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Monday, April 27, 2015

A German Author Draws on his Childhood in Syria to Write a Novel that Might Connect to YA Readers in the States.

Schami, Rafik (1987) A Hand Full of Stars New York:  Dutton.

Opening Lines:  January 12 -- One day my old friend, so dear to me that I call him "Uncle" Salim, said to me,: "What a pity I can't write.  I have experienced so much that was important.  Today I no longer know what has kept me for years from sleeping at night."

In this book we read the journal of a young man growing up in Syria (He refers to himself as I.  I seem to remember that somewhere in the book one of his friends, or his Uncle called him by his first name, but I can't seem to find it.  The journal writer loves school, but his dad wants him to drop out to take over the family bakery.  He wants to be a journalist, but the old journalist in his neighborhood tells him it is an awful job.  He is in love with Nadia, but her father works for State Security and can make things very uncomfortable for the journal writer's family.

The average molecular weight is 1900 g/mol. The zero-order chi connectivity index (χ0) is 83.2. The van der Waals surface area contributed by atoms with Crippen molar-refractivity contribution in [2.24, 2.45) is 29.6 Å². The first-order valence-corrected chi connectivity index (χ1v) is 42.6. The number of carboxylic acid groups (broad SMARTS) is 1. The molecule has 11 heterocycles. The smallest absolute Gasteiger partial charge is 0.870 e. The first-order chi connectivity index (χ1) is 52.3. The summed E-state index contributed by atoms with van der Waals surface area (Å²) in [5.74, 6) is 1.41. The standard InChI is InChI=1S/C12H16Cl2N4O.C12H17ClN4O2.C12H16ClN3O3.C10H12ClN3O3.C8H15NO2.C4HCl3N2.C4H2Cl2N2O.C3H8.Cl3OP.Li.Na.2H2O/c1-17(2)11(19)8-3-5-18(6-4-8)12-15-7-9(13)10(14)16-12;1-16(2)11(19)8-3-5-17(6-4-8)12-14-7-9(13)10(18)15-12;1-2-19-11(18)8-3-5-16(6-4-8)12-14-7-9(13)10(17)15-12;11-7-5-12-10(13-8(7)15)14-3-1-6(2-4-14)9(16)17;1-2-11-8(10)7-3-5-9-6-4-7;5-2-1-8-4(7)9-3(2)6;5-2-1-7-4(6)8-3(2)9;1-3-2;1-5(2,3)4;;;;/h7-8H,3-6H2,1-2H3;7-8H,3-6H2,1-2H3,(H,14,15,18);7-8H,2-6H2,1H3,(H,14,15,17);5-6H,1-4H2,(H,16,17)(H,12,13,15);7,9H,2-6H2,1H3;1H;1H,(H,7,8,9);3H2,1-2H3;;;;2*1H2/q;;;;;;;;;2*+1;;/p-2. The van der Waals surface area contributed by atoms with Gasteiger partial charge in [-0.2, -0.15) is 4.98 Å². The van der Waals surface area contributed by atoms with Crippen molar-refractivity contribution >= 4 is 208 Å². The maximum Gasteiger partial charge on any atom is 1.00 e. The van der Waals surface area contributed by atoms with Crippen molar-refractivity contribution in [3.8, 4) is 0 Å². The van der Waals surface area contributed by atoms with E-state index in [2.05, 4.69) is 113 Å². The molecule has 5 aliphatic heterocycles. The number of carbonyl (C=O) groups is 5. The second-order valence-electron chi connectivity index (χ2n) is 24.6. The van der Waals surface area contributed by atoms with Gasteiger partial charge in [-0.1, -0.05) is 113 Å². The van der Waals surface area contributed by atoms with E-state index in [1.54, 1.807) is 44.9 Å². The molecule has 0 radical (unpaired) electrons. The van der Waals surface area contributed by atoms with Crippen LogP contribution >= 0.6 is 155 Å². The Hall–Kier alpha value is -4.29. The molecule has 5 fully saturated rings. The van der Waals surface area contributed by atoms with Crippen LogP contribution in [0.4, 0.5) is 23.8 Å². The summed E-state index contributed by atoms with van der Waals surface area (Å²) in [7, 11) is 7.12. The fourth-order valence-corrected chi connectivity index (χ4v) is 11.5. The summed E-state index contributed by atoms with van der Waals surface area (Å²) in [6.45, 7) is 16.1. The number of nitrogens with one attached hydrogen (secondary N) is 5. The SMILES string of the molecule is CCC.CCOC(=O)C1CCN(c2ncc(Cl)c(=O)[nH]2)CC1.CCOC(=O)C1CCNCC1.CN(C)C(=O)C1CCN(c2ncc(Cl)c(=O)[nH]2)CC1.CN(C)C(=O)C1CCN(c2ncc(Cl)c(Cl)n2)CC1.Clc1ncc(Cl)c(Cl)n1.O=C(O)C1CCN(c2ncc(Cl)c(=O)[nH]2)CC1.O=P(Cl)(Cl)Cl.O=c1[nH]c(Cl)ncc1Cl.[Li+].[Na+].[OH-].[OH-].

A lot of the book is pretty standard coming of age stuff, as the protagonist deals with lying to his parents, with rebelling against the government, with seeing his first pornographic film (and almost being picked up in a raid), with exploring sexuality with his girlfriend, and with losing those he loves.   What makes this book different is the passion that the kid has for writing and, by writing, for changing the broken world he lives in.  Even though the Syria in the book is certainly not the Syria of today, it gives readers a picture of what it is like to live in a country where freedoms that many North Americans take for granted, especially freedom of the press, is certainly not a given. 

This book has references to the protagonist and Nadia having sex (though it is only mentioned in vague summary), and contains vulgar language, so a parental challenge is certainly possible.  The book, though, gives an excellent window into a very different world than the one most North Americans live and would be a good book to have in a high school classroom library. 

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